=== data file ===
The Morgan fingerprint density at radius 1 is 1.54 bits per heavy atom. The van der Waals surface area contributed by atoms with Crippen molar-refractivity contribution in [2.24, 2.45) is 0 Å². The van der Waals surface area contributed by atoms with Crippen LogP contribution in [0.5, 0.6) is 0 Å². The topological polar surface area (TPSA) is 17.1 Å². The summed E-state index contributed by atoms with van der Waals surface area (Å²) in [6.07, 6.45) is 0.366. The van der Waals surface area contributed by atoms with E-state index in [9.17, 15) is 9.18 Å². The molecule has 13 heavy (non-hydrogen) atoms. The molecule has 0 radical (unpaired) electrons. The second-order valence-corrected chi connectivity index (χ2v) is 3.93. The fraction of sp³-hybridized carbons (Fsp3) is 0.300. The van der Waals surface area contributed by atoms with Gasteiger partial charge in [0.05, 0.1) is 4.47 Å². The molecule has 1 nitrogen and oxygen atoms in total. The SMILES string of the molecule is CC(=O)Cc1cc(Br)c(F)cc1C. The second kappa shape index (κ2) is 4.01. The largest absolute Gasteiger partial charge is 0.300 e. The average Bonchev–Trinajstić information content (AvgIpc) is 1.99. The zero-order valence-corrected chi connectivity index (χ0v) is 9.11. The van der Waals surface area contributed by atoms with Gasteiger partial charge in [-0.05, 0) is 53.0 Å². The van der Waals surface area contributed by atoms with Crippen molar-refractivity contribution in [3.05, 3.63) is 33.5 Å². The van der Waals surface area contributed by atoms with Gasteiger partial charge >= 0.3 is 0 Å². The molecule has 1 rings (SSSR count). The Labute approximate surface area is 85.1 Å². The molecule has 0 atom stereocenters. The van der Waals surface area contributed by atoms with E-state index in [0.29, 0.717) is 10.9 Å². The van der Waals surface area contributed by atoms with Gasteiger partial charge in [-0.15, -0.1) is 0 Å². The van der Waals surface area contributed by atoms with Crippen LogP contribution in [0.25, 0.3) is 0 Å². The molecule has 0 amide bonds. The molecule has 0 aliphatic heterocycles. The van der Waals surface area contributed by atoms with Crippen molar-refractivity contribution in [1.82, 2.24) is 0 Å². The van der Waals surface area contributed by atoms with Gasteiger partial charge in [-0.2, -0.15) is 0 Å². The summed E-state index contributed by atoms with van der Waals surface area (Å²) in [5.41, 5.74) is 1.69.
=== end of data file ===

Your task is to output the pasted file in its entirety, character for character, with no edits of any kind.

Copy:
The Morgan fingerprint density at radius 1 is 1.54 bits per heavy atom. The van der Waals surface area contributed by atoms with Crippen molar-refractivity contribution in [2.24, 2.45) is 0 Å². The van der Waals surface area contributed by atoms with Crippen LogP contribution in [0.5, 0.6) is 0 Å². The topological polar surface area (TPSA) is 17.1 Å². The summed E-state index contributed by atoms with van der Waals surface area (Å²) in [6.07, 6.45) is 0.366. The van der Waals surface area contributed by atoms with E-state index in [9.17, 15) is 9.18 Å². The molecule has 13 heavy (non-hydrogen) atoms. The molecule has 0 radical (unpaired) electrons. The second-order valence-corrected chi connectivity index (χ2v) is 3.93. The fraction of sp³-hybridized carbons (Fsp3) is 0.300. The van der Waals surface area contributed by atoms with Gasteiger partial charge in [0.05, 0.1) is 4.47 Å². The molecule has 1 nitrogen and oxygen atoms in total. The SMILES string of the molecule is CC(=O)Cc1cc(Br)c(F)cc1C. The second kappa shape index (κ2) is 4.01. The largest absolute Gasteiger partial charge is 0.300 e. The average Bonchev–Trinajstić information content (AvgIpc) is 1.99. The zero-order valence-corrected chi connectivity index (χ0v) is 9.11. The van der Waals surface area contributed by atoms with Gasteiger partial charge in [-0.05, 0) is 53.0 Å². The van der Waals surface area contributed by atoms with Crippen molar-refractivity contribution in [3.05, 3.63) is 33.5 Å². The van der Waals surface area contributed by atoms with Gasteiger partial charge >= 0.3 is 0 Å². The molecule has 1 rings (SSSR count). The Labute approximate surface area is 85.1 Å². The molecule has 0 atom stereocenters. The van der Waals surface area contributed by atoms with E-state index in [0.29, 0.717) is 10.9 Å². The van der Waals surface area contributed by atoms with Gasteiger partial charge in [-0.15, -0.1) is 0 Å². The van der Waals surface area contributed by atoms with Crippen LogP contribution in [0.25, 0.3) is 0 Å². The molecule has 0 amide bonds. The molecule has 0 aliphatic heterocycles. The van der Waals surface area contributed by atoms with Crippen molar-refractivity contribution in [1.82, 2.24) is 0 Å². The van der Waals surface area contributed by atoms with Gasteiger partial charge in [-0.2, -0.15) is 0 Å². The summed E-state index contributed by atoms with van der Waals surface area (Å²) in [5.41, 5.74) is 1.69.